|Priest Who Abused Boys Allowed to Leave Treatment Center
By Dan Rozek
July 9, 2009
A Roman Catholic priest who has completed a prison term for fondling young boys should no longer be confined to a locked state center for treatment, a DuPage County judge ruled today.
The decision means the Rev. Fred Lenczycki -- who was sent to prison in 2004 for sexually abusing three young boys in Hinsdale -- could be released by late September from the secure state treatment center where he has been confined for more than three years.
Lenczycki, now 65, was transferred to the treatment center in downstate Rushville after completing the prison term imposed on him for molesting the boys in the 1980s at St. Isaac Jogues School in Hinsdale.
Lencyzcki, who has admitted fondling at least 30 boys in the Chicago area, Missouri and California while he served as a priest, was legally declared a sexually violent person last year by a DuPage County. He's believed to be the first Catholic priest in the U.S. to be tagged with such a legal designation.
But Judge Bonnie Wheaton ruled this afternoon that Lenczycki can be released from the locked treatment center, while he continues to undergo outpatient treatment and counseling.
Wheaton, though, said Lenczycki will be closely monitored as she ordered attorneys on both sides to draft a strict set of regulations that Lenczycki must follow once he is released from custody.
"I want to assure the community his movements, his actions, every aspect of his life and his behavior, will be regulated to the fullest extent while he's on conditional release," Wheaton said.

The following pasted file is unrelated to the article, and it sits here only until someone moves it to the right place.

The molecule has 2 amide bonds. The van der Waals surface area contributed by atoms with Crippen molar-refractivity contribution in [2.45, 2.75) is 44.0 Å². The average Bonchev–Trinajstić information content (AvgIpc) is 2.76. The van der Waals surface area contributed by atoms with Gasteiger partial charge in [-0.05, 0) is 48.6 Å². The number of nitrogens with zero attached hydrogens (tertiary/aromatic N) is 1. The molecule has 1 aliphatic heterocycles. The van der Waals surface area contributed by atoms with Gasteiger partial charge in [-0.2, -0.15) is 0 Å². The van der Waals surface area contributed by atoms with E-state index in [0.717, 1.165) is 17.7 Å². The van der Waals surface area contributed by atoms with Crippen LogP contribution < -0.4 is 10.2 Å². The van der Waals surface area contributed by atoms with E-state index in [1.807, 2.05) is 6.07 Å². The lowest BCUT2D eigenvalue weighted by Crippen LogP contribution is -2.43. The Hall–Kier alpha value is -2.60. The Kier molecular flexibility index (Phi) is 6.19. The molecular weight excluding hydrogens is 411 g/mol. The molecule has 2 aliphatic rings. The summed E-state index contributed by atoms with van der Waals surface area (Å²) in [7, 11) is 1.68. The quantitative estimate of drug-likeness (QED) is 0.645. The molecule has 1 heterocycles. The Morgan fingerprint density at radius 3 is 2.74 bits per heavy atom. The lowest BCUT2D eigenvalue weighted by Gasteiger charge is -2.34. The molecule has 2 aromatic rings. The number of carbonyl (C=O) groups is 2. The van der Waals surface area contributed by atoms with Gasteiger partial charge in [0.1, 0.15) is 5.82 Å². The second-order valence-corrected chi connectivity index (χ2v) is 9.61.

She ordered that Lenczycki remain in custody for at least 60 days until such a plan -- which she must approve -- can be drafted.
Lenczycki showed no reaction as Wheaton made her ruling, but one of his attorneys said he was pleased by the decision.
"He's very relieved, of course," said Marion Cruz, one of Lenczycki's attorneys. "His family is relieved as well."
A handful of protesters who held a vigil Thursday outside the Wheaton courthouse calling for Lenczycki to remain in custody expressed disappointment with the judge's ruling.
"I think it's a really sad day for all the children in Illinois, especially those who will be living near Lenczycki," said Barbara Blaine, president of Survivors Network of those Abused by Priests.
It's not clear yet where Lenczycki will live once he has been released from custody, though a sister in Wheaton has offered to let him live with her.
Lenczycki hasn't been formally defrocked, but has been ordered by church officials not to say mass or wear his vestments.
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